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Trichodiadema densum (Miniature Desert Rose)


Scientific Name

Trichodiadema densum (Haw.) Schwantes

Common Names

Miniature Desert Rose, African Bonsai


Mesembryanthemum densum, Psilocaulon densum

Scientific Classification

Family: Aizoaceae
Genus: Trichodiadema


Trichodiadema densum is not a cactus but could be mistaken for one. Its leaves are fleshy and end in a circle of stiff hairs, giving the plant a similar appearance to some Mammillarias. It is up to 4 inches (10 cm) tall, mat-forming succulent with woody stems and thick, fleshy roots. Leaves are up to 0.8 inches (2 cm) long. Flowers are daisy-like, vivid carmine-pink, up to 2 inches (5 cm) in diameter. They appear from fall through spring, opening in the morning and closing later in the day.

Trichodiadema densum (Miniature Desert Rose)

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USDA hardiness zones 9b to 10b: from 25 °F (−3.9 °C) to 40 °F (+4.4 °C).

How to Grow and Care

Mesembs are mostly adapted to relatively predictable rainfall patterns rather than extreme drought and irregular rainfall. Total rainfall may be extremely low, but water is available at least seasonally or through fog and condensation. This leads to or allows plants that are not especially large and sometimes very small and affect how they need to be treated in cultivation.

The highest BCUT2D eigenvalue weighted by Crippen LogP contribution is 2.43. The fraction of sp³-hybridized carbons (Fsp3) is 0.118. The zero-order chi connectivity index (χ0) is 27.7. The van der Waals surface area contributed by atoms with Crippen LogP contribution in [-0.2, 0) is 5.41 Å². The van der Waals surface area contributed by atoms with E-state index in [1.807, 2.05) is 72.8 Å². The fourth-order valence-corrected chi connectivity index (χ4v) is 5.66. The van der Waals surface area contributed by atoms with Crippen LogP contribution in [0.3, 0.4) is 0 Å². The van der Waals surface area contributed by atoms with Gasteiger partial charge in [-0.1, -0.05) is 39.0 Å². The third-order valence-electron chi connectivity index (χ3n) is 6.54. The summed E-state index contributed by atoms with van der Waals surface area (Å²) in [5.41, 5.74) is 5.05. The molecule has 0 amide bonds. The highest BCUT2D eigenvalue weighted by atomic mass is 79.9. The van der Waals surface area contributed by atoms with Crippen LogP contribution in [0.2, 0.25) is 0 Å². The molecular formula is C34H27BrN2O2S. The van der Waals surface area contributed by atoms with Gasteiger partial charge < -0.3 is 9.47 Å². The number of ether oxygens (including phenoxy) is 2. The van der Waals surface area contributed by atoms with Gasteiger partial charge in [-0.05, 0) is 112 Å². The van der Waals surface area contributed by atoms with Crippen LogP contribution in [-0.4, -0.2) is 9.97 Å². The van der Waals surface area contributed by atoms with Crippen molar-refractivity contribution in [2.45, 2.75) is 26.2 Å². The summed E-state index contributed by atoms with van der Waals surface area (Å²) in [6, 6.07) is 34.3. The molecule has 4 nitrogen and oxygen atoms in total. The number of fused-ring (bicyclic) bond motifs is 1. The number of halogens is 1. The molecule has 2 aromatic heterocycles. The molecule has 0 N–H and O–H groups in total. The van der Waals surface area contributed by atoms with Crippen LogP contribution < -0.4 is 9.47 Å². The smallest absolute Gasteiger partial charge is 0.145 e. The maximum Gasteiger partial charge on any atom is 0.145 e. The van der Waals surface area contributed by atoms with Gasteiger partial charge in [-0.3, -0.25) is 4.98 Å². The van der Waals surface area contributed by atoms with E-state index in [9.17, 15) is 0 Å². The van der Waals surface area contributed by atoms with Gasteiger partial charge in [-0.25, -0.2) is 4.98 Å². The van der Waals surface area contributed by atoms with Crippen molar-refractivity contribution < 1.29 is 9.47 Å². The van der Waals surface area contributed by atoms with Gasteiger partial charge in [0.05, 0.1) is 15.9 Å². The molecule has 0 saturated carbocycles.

The basics of care are very simple, with free-draining soil, plenty of sun and ventilation, and regular light watering in the right season. Yet the difficulties are endless, trying to adapt to the Mesembs' own adaptability and to follow their growth habits in your particular conditions.

These plants require a loam-based compost with extra drainage material such as horticultural grit or perlite. They all like good light conditions and plenty of ventilation.

Some are relatively cold-hardy and can even survive mild winters outside. Most will survive temperatures down to the freezing point. There are some Mesembs that begin to grow in the fall as the temperature drops and the days get shorter.

Learn more at How to Grow and Care for Mesembs.


Trichodiadema densum is native to South Africa (Cape Province, Willowmore).


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